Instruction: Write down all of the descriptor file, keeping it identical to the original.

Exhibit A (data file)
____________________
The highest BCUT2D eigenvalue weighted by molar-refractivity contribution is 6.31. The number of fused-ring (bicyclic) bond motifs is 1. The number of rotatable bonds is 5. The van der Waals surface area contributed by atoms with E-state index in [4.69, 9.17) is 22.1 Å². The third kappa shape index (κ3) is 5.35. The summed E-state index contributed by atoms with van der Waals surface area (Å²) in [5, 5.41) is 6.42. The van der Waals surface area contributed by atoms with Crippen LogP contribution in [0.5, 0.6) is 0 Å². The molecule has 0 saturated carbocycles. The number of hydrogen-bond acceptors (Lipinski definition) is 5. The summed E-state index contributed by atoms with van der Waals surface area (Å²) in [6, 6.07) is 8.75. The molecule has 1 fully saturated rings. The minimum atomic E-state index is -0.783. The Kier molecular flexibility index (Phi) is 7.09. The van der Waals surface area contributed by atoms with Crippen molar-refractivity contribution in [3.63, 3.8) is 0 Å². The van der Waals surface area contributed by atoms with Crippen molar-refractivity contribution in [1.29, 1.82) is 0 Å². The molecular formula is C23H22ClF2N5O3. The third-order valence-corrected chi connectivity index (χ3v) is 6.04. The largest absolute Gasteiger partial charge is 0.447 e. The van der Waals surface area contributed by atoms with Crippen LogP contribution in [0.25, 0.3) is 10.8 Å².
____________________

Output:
The highest BCUT2D eigenvalue weighted by molar-refractivity contribution is 6.31. The number of fused-ring (bicyclic) bond motifs is 1. The number of rotatable bonds is 5. The van der Waals surface area contributed by atoms with E-state index in [4.69, 9.17) is 22.1 Å². The third kappa shape index (κ3) is 5.35. The summed E-state index contributed by atoms with van der Waals surface area (Å²) in [5, 5.41) is 6.42. The van der Waals surface area contributed by atoms with Crippen LogP contribution in [0.5, 0.6) is 0 Å². The molecule has 0 saturated carbocycles. The number of hydrogen-bond acceptors (Lipinski definition) is 5. The summed E-state index contributed by atoms with van der Waals surface area (Å²) in [6, 6.07) is 8.75. The molecule has 1 fully saturated rings. The minimum atomic E-state index is -0.783. The Kier molecular flexibility index (Phi) is 7.09. The van der Waals surface area contributed by atoms with Crippen molar-refractivity contribution in [3.63, 3.8) is 0 Å². The van der Waals surface area contributed by atoms with Crippen molar-refractivity contribution in [1.29, 1.82) is 0 Å². The molecular formula is C23H22ClF2N5O3. The third-order valence-corrected chi connectivity index (χ3v) is 6.04. The largest absolute Gasteiger partial charge is 0.447 e. The van der Waals surface area contributed by atoms with Crippen LogP contribution in [0.25, 0.3) is 10.8 Å².